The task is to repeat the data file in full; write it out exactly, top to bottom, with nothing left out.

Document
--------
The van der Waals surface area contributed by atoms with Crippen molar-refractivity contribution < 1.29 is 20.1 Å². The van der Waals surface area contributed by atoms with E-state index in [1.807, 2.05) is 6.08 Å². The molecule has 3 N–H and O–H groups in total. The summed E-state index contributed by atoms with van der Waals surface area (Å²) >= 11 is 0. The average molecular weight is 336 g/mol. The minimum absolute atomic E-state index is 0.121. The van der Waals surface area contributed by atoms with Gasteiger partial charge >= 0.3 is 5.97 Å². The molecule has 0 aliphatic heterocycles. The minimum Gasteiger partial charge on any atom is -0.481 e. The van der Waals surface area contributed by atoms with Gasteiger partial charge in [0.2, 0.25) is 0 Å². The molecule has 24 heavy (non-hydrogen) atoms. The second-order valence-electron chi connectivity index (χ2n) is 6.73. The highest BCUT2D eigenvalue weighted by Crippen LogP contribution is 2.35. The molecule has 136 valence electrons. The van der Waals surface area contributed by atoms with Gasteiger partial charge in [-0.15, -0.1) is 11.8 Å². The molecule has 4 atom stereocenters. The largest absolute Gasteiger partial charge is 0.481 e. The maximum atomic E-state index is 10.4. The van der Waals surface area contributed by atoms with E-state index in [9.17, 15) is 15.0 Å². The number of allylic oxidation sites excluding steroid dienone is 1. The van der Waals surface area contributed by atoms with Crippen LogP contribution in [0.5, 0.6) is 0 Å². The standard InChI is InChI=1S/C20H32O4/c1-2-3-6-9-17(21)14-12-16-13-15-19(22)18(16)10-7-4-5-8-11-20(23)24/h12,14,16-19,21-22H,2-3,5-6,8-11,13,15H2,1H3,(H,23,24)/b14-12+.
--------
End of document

The van der Waals surface area contributed by atoms with Crippen molar-refractivity contribution < 1.29 is 20.1 Å². The van der Waals surface area contributed by atoms with E-state index in [1.807, 2.05) is 6.08 Å². The molecule has 3 N–H and O–H groups in total. The summed E-state index contributed by atoms with van der Waals surface area (Å²) >= 11 is 0. The average molecular weight is 336 g/mol. The minimum absolute atomic E-state index is 0.121. The van der Waals surface area contributed by atoms with Gasteiger partial charge >= 0.3 is 5.97 Å². The molecule has 0 aliphatic heterocycles. The minimum Gasteiger partial charge on any atom is -0.481 e. The van der Waals surface area contributed by atoms with Gasteiger partial charge in [0.2, 0.25) is 0 Å². The molecule has 24 heavy (non-hydrogen) atoms. The second-order valence-electron chi connectivity index (χ2n) is 6.73. The highest BCUT2D eigenvalue weighted by Crippen LogP contribution is 2.35. The molecule has 136 valence electrons. The van der Waals surface area contributed by atoms with Gasteiger partial charge in [-0.15, -0.1) is 11.8 Å². The molecule has 4 atom stereocenters. The largest absolute Gasteiger partial charge is 0.481 e. The maximum atomic E-state index is 10.4. The van der Waals surface area contributed by atoms with E-state index in [9.17, 15) is 15.0 Å². The number of allylic oxidation sites excluding steroid dienone is 1. The van der Waals surface area contributed by atoms with Crippen LogP contribution in [0.5, 0.6) is 0 Å². The standard InChI is InChI=1S/C20H32O4/c1-2-3-6-9-17(21)14-12-16-13-15-19(22)18(16)10-7-4-5-8-11-20(23)24/h12,14,16-19,21-22H,2-3,5-6,8-11,13,15H2,1H3,(H,23,24)/b14-12+.